Putting aside my own personal opinion that the four films this pair has made so far are, once you get past their core ‘creative’ gimmick, comedic mediocrities, with hollow narratives, paint by numbers dialogue, and wafer thin character archetypes in place of actual character of any sort, if Variety did any sort of reaching out you’ve got to know that pretty much EVERYBODY wanted them off the film, as they refused to follow the film, as scripted, that they had signed on to and agreed to direct. Instead rewriting scenes and forcing actors to improv, resulting in a more heavily comedic approach, against all advice, and in direct opposition to what they had been hired to make. And they refused to listen or take advice or guidance from anyone, instead seeming to believe that now they were on the film they could do whatever the hell they wanted, and no one could do anything about it.

    The majority of the cast was unhappy, the writer was unhappy, the producer was unhappy, the studio was unhappy, no one thought they were doing a good job, they wouldn’t take advice or course correct, though they were given multiple opportunities to do so, and they certainly weren’t doing the job that they had agreed to do, so ultimately they HAD to be fired. And, frankly, honestly, DESERVED to be.

    Part of me wishes someone would leak some of the footage online, just so the fans could see and fully appreciate just how far off the rails this had gone. Honestly, I don’t know if the film is salvageable, or if the reshoots will basically be a page one do-over (I suspect the latter) but even in its current state of flux, the film is in better hands today than it was a week ago, and at least now it has a chance again of being a worthwhile addition to the Star Wars legacy.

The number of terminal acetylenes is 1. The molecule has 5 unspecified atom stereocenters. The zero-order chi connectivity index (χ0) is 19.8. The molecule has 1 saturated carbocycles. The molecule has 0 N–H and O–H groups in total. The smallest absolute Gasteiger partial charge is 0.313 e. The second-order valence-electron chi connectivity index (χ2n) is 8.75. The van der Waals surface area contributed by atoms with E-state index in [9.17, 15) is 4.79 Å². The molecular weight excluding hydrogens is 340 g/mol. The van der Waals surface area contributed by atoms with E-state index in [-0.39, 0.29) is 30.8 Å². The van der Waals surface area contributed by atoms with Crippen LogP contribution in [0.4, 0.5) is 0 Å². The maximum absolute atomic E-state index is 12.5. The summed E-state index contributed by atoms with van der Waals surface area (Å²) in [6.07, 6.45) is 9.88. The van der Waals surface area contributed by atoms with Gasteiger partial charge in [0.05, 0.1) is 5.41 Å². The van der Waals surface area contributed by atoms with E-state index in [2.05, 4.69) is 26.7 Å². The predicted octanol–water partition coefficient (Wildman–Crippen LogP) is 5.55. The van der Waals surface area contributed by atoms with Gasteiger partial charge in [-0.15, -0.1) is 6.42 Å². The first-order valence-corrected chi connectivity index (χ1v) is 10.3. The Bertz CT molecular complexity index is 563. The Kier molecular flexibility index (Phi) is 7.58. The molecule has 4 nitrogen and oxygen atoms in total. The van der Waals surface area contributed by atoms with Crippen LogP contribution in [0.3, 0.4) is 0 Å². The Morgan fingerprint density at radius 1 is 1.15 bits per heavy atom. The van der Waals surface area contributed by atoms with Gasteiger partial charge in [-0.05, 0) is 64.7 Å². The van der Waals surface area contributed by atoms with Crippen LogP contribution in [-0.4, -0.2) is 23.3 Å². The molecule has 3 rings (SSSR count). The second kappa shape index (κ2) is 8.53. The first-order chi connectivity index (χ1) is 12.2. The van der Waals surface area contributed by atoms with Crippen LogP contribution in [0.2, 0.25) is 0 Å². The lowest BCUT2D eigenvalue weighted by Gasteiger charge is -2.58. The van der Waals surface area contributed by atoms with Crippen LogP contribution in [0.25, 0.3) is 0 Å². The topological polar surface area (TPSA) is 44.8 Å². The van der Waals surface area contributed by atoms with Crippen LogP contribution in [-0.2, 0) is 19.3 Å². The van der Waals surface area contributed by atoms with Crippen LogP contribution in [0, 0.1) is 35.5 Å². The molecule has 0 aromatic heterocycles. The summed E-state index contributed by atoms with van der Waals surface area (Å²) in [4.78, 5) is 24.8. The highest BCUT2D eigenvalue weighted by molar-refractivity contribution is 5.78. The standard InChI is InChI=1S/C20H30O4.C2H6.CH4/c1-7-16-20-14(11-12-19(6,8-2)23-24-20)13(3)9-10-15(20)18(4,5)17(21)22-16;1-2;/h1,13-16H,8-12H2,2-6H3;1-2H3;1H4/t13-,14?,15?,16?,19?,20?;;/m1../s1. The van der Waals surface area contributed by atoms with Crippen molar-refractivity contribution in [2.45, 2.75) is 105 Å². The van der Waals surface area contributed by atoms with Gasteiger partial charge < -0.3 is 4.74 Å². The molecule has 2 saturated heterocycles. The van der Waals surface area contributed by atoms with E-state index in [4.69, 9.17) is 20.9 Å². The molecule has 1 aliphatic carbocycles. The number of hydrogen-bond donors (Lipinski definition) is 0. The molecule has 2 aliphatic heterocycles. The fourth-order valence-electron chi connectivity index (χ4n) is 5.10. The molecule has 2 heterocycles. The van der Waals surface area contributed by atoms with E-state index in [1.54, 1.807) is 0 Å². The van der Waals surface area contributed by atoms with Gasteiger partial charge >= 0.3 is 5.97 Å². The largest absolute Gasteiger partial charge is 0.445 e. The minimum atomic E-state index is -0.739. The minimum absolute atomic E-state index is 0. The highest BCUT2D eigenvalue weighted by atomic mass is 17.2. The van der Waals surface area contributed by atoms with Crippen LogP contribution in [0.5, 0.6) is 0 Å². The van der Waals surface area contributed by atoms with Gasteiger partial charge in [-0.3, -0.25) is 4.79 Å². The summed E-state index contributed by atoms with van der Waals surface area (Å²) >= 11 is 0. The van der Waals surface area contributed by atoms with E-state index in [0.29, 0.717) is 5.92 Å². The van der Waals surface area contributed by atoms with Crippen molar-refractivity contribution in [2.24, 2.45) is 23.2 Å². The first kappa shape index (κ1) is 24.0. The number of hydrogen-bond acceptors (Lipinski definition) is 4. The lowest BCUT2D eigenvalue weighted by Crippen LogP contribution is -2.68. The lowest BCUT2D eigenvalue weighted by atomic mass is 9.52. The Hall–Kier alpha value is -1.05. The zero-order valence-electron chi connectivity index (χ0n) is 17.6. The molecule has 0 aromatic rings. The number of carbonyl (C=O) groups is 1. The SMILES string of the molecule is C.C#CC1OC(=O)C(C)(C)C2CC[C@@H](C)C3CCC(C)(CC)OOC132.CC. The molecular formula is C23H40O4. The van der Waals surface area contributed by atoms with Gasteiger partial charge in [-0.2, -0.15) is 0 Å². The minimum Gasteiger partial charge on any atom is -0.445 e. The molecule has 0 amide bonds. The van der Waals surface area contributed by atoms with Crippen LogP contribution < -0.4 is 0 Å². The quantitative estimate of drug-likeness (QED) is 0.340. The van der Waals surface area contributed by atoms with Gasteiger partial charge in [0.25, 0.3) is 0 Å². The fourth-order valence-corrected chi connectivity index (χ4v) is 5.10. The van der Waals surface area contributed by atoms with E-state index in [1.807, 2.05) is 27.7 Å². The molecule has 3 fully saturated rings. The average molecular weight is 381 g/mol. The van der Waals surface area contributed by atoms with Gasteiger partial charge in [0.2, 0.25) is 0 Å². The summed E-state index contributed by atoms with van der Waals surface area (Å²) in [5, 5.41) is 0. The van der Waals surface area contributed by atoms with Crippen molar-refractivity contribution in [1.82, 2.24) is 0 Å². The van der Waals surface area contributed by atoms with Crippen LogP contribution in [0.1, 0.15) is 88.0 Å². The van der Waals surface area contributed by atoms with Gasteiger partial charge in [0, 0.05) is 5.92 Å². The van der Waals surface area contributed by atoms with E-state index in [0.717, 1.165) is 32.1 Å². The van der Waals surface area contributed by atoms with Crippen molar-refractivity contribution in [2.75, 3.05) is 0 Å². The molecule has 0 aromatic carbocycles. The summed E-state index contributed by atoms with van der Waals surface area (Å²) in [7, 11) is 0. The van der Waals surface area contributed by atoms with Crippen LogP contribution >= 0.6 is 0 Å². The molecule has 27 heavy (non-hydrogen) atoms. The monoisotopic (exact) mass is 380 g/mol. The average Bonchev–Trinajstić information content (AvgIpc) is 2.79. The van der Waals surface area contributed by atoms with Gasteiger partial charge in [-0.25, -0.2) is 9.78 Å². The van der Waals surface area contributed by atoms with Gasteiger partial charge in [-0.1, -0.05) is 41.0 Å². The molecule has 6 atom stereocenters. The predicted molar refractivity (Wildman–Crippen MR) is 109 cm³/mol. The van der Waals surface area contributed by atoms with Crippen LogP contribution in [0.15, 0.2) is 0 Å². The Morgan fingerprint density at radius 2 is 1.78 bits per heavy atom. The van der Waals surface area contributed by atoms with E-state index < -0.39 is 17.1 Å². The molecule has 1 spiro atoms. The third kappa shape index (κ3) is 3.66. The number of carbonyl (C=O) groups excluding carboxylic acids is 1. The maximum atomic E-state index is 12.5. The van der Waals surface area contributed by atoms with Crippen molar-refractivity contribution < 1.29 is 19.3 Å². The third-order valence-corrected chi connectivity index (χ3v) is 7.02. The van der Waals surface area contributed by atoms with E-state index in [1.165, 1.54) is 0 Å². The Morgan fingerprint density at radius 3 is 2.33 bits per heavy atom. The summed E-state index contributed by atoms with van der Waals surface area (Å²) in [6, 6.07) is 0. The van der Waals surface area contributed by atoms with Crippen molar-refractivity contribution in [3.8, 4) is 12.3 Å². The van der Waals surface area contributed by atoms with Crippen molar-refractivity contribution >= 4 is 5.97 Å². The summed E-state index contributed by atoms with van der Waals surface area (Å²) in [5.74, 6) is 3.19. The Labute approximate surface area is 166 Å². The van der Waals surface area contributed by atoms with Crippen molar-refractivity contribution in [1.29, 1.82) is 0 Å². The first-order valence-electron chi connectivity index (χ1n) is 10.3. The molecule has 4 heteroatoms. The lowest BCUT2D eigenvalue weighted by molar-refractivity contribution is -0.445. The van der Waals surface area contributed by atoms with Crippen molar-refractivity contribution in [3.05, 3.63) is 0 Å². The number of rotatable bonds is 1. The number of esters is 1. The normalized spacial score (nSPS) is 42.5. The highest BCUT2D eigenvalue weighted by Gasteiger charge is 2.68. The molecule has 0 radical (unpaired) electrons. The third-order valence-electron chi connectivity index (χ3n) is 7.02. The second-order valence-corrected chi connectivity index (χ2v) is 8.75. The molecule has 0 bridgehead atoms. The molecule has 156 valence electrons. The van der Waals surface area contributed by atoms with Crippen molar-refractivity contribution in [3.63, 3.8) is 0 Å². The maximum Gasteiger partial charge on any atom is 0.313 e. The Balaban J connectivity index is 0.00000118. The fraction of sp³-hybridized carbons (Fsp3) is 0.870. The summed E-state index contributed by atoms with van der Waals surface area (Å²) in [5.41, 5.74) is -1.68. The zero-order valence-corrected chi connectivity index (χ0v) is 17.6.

Defending the artistic integrity of directors is a noble cause, but before doing so people in positions of influence might want to find out the full story before they storm that particular barricade, because sometimes, just sometimes, it is the director(s) that are the problem and that are in the wrong and acting unaccountably out of control, and not in the best interest in the film they were hired to make. And this was very much one such case. Just ask, off the record, anyone working set on this show.

    Ron Howard will bring the steady hand that this project so desperately needs right now, but frankly I’d be amazed if the majority of the dialogue heavy scenes weren’t entirely reshoot more accurately in keeping with the script. Still, that is a situation that only those few with edit bay access will be in a position to accurately judge.

    • Alby Beck says:

      And a little over a day later everything said above seems to be getting confirmed by various outlets. Sometimes the directors really are the problem. I’m glad they were fired, here’s hoping the film doesn’t suffer for their arrogance, hubris and egotism, and Ron Howard is able to get it all back on track.

    • Messiahman says:

      Kathleen… stop posting on Variety and get back to producing. Your film’s going up in flame!

      • Set Dresser says: